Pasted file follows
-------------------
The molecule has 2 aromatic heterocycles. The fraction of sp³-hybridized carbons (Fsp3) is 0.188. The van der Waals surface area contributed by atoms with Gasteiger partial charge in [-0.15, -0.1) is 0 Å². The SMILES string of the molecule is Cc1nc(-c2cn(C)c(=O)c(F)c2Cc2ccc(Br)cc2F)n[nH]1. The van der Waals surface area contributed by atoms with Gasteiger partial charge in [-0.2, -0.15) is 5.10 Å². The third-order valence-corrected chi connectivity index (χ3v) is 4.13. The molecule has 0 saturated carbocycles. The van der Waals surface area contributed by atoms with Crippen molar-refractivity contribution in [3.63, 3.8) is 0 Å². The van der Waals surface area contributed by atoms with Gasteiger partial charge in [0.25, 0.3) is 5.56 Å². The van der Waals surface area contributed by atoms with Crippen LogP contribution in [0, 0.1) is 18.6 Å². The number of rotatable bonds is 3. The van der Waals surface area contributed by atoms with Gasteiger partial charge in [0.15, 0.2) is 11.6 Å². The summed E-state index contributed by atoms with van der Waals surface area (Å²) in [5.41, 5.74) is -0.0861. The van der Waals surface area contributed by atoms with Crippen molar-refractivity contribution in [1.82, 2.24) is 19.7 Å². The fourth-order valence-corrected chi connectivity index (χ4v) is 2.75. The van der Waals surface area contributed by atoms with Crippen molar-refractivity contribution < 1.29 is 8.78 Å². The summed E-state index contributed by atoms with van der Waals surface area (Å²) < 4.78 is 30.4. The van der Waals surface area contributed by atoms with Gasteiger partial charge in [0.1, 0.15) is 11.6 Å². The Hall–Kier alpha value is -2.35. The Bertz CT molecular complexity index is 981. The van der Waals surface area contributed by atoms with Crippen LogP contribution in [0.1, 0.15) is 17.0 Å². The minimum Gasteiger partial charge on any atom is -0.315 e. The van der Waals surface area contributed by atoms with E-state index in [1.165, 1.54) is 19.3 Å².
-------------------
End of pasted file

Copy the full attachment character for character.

The molecule has 2 aromatic heterocycles. The fraction of sp³-hybridized carbons (Fsp3) is 0.188. The van der Waals surface area contributed by atoms with Gasteiger partial charge in [-0.15, -0.1) is 0 Å². The SMILES string of the molecule is Cc1nc(-c2cn(C)c(=O)c(F)c2Cc2ccc(Br)cc2F)n[nH]1. The van der Waals surface area contributed by atoms with Gasteiger partial charge in [-0.2, -0.15) is 5.10 Å². The third-order valence-corrected chi connectivity index (χ3v) is 4.13. The molecule has 0 saturated carbocycles. The van der Waals surface area contributed by atoms with Crippen molar-refractivity contribution in [3.63, 3.8) is 0 Å². The van der Waals surface area contributed by atoms with Gasteiger partial charge in [0.25, 0.3) is 5.56 Å². The van der Waals surface area contributed by atoms with Crippen LogP contribution in [0, 0.1) is 18.6 Å². The number of rotatable bonds is 3. The van der Waals surface area contributed by atoms with Gasteiger partial charge in [0.15, 0.2) is 11.6 Å². The summed E-state index contributed by atoms with van der Waals surface area (Å²) in [5.41, 5.74) is -0.0861. The van der Waals surface area contributed by atoms with Crippen molar-refractivity contribution in [1.82, 2.24) is 19.7 Å². The fourth-order valence-corrected chi connectivity index (χ4v) is 2.75. The van der Waals surface area contributed by atoms with Crippen molar-refractivity contribution < 1.29 is 8.78 Å². The summed E-state index contributed by atoms with van der Waals surface area (Å²) < 4.78 is 30.4. The van der Waals surface area contributed by atoms with Gasteiger partial charge in [0.1, 0.15) is 11.6 Å². The Hall–Kier alpha value is -2.35. The Bertz CT molecular complexity index is 981. The van der Waals surface area contributed by atoms with Crippen LogP contribution in [0.1, 0.15) is 17.0 Å². The minimum Gasteiger partial charge on any atom is -0.315 e. The van der Waals surface area contributed by atoms with E-state index in [1.165, 1.54) is 19.3 Å².